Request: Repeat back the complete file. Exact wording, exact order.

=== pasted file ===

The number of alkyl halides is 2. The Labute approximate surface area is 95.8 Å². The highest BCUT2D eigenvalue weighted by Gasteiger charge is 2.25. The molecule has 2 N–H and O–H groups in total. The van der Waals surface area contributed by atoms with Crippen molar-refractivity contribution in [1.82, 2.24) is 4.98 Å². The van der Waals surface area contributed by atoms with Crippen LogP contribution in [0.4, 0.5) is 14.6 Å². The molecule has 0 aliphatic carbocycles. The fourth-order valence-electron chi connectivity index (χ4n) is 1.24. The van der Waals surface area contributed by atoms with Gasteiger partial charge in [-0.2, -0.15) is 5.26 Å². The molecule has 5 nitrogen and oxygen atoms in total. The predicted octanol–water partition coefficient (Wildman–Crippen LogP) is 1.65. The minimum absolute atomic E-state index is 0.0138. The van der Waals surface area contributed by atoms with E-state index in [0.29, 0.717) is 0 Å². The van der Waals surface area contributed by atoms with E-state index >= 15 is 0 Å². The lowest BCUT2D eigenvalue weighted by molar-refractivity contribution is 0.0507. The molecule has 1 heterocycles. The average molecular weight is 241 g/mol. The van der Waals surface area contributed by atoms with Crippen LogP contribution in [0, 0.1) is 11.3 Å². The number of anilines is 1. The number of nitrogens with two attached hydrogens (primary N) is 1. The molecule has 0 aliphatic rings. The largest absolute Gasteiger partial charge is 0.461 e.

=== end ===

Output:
The number of alkyl halides is 2. The Labute approximate surface area is 95.8 Å². The highest BCUT2D eigenvalue weighted by Gasteiger charge is 2.25. The molecule has 2 N–H and O–H groups in total. The van der Waals surface area contributed by atoms with Crippen molar-refractivity contribution in [1.82, 2.24) is 4.98 Å². The van der Waals surface area contributed by atoms with Crippen LogP contribution in [0.4, 0.5) is 14.6 Å². The molecule has 0 aliphatic carbocycles. The fourth-order valence-electron chi connectivity index (χ4n) is 1.24. The van der Waals surface area contributed by atoms with Gasteiger partial charge in [-0.2, -0.15) is 5.26 Å². The molecule has 5 nitrogen and oxygen atoms in total. The predicted octanol–water partition coefficient (Wildman–Crippen LogP) is 1.65. The minimum absolute atomic E-state index is 0.0138. The van der Waals surface area contributed by atoms with E-state index in [0.29, 0.717) is 0 Å². The van der Waals surface area contributed by atoms with E-state index >= 15 is 0 Å². The lowest BCUT2D eigenvalue weighted by molar-refractivity contribution is 0.0507. The molecule has 1 heterocycles. The average molecular weight is 241 g/mol. The van der Waals surface area contributed by atoms with Crippen LogP contribution in [0, 0.1) is 11.3 Å². The number of anilines is 1. The number of nitrogens with two attached hydrogens (primary N) is 1. The molecule has 0 aliphatic rings. The largest absolute Gasteiger partial charge is 0.461 e.